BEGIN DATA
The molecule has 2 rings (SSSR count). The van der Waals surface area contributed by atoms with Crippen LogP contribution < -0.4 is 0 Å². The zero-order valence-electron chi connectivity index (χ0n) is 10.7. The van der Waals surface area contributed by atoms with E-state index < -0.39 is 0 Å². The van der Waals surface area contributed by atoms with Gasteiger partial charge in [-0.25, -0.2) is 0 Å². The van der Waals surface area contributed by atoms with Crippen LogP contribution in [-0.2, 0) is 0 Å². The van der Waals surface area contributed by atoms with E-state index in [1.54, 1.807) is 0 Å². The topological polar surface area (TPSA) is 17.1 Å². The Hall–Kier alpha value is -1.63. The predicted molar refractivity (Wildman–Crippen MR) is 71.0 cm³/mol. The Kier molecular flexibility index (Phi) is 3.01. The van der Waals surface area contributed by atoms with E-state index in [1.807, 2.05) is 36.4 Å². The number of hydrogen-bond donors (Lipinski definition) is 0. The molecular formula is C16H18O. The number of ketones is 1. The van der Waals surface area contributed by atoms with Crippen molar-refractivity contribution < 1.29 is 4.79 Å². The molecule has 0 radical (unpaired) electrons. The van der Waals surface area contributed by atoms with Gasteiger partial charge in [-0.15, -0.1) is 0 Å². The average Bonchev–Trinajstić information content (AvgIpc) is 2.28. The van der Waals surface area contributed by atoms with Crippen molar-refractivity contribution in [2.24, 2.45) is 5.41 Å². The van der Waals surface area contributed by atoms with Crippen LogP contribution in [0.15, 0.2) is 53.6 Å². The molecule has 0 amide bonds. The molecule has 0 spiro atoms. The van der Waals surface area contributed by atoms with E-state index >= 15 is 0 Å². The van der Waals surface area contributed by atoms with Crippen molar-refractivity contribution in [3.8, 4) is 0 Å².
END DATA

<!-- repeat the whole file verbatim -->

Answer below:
The molecule has 2 rings (SSSR count). The van der Waals surface area contributed by atoms with Crippen LogP contribution < -0.4 is 0 Å². The zero-order valence-electron chi connectivity index (χ0n) is 10.7. The van der Waals surface area contributed by atoms with E-state index < -0.39 is 0 Å². The van der Waals surface area contributed by atoms with Gasteiger partial charge in [-0.25, -0.2) is 0 Å². The van der Waals surface area contributed by atoms with Crippen LogP contribution in [-0.2, 0) is 0 Å². The van der Waals surface area contributed by atoms with E-state index in [1.54, 1.807) is 0 Å². The topological polar surface area (TPSA) is 17.1 Å². The Hall–Kier alpha value is -1.63. The predicted molar refractivity (Wildman–Crippen MR) is 71.0 cm³/mol. The Kier molecular flexibility index (Phi) is 3.01. The van der Waals surface area contributed by atoms with E-state index in [1.807, 2.05) is 36.4 Å². The number of hydrogen-bond donors (Lipinski definition) is 0. The molecular formula is C16H18O. The number of ketones is 1. The van der Waals surface area contributed by atoms with Crippen molar-refractivity contribution < 1.29 is 4.79 Å². The molecule has 0 radical (unpaired) electrons. The van der Waals surface area contributed by atoms with Gasteiger partial charge in [-0.15, -0.1) is 0 Å². The average Bonchev–Trinajstić information content (AvgIpc) is 2.28. The van der Waals surface area contributed by atoms with Crippen molar-refractivity contribution in [2.24, 2.45) is 5.41 Å². The van der Waals surface area contributed by atoms with Crippen LogP contribution in [0.15, 0.2) is 53.6 Å². The molecule has 0 amide bonds. The molecule has 0 spiro atoms. The van der Waals surface area contributed by atoms with E-state index >= 15 is 0 Å². The van der Waals surface area contributed by atoms with Crippen molar-refractivity contribution in [3.8, 4) is 0 Å².